Tools for the job
Instead, it’s better to replace email with more appropriate tools. Roo Reynolds, a “metaverse evangelist” who is joining the BBC to work with social media, has moved away from email for everything but the most formal communications. Instead, “I use other tools, where people are more comfortable hanging out. I’ve got a whole set of contacts who love Twitter, and if I want to reach them quickly then that’s where they’ll be.”
Reynolds has even begun to think of email as “rude” and invasive, preferring to use tools such as Twitter and Flickr. He also uses social networking sites such as Dopplr, which tracks people’s travel, to find out if they are away before he contacts them, and status alerts from instant messenger or Twitter to help him decide if now is a good time to interrupt them. Other tools, such as blogs and wikis, have decreased the amount of email that he sends and receives, while RSS feeds and recommendations from friends and colleagues allow him to keep abreast of the most important news.
For a tool that business depends so heavily on, we put little thought into how we use email. Dr Karol Szlichcinski, a business psychologist, recommends providing guidelines and training to give people “ways of reducing the disruption caused by email, ways of managing email so that it doesn’t run your day. Organisational norms build up, and people come to expect others to answer emails within a given timeframe, whether that email is important or not.”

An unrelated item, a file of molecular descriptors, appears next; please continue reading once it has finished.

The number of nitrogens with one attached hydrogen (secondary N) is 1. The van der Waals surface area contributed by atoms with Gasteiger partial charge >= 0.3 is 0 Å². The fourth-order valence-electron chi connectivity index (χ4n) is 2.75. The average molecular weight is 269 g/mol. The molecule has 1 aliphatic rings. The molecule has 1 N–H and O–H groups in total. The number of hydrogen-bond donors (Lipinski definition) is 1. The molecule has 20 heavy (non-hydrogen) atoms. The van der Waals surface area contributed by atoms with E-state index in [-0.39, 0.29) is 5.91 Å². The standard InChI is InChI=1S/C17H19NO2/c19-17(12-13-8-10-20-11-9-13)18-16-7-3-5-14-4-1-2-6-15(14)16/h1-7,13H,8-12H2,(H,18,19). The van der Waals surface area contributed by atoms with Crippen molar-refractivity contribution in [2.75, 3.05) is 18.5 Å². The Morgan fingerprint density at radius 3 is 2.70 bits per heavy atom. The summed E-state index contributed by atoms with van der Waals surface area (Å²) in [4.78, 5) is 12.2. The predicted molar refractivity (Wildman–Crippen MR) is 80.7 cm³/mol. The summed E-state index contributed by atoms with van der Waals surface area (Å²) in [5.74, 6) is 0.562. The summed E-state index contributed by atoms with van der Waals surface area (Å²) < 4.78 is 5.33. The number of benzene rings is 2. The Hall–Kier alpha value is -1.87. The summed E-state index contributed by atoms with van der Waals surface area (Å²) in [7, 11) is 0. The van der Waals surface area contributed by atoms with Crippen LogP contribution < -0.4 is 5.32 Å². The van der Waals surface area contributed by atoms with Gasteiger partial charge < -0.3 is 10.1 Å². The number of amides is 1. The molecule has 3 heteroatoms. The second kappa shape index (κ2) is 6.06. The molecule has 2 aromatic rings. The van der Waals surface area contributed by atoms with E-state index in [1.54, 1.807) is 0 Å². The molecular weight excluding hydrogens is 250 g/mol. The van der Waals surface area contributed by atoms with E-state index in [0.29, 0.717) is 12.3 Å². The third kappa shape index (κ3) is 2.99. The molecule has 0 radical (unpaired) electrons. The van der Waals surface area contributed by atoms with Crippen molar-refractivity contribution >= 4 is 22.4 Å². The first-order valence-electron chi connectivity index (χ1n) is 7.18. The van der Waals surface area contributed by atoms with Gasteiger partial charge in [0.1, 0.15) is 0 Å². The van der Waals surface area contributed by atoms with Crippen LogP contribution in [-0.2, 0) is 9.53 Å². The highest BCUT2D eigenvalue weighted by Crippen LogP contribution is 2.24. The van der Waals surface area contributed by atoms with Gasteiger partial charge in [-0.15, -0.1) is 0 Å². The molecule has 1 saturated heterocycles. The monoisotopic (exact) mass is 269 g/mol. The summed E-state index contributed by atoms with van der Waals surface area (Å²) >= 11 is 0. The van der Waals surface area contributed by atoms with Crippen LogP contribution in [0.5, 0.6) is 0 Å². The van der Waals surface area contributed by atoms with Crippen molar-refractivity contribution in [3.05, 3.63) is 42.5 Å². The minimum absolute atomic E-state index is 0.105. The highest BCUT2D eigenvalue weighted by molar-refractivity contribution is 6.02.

We may think email is simple, but its ease of use is deceptive. For many, it’s a boon, but for an increasing majority it’s the tail that wags the dog.
How to keep control of that runaway inbox
If you find your mouse straying towards the “check email” button far too often, try these tactics:
- Turn off intrusive alerts. Anything that pops up, flashes, or goes “ding!” will interrupt you when you’re trying to focus and will trigger a response to check your email.
- Set your email client to display just the title and first few lines of the email, so you can easily decide if it really is important enough to deal with right now.
- Use other tools. Twitter and instant messaging (IM) are both better for asking short questions of chosen groups. Wikis are better for collaborating on documents. Blogs are better for publishing information and having informal conversations.
- Send fewer emails. Do you need to hit “reply to all”?
- Schedule your email. Set aside time each day to deal with your inbox and ignore it for the rest of the day. Most people check first thing in the morning and late afternoon.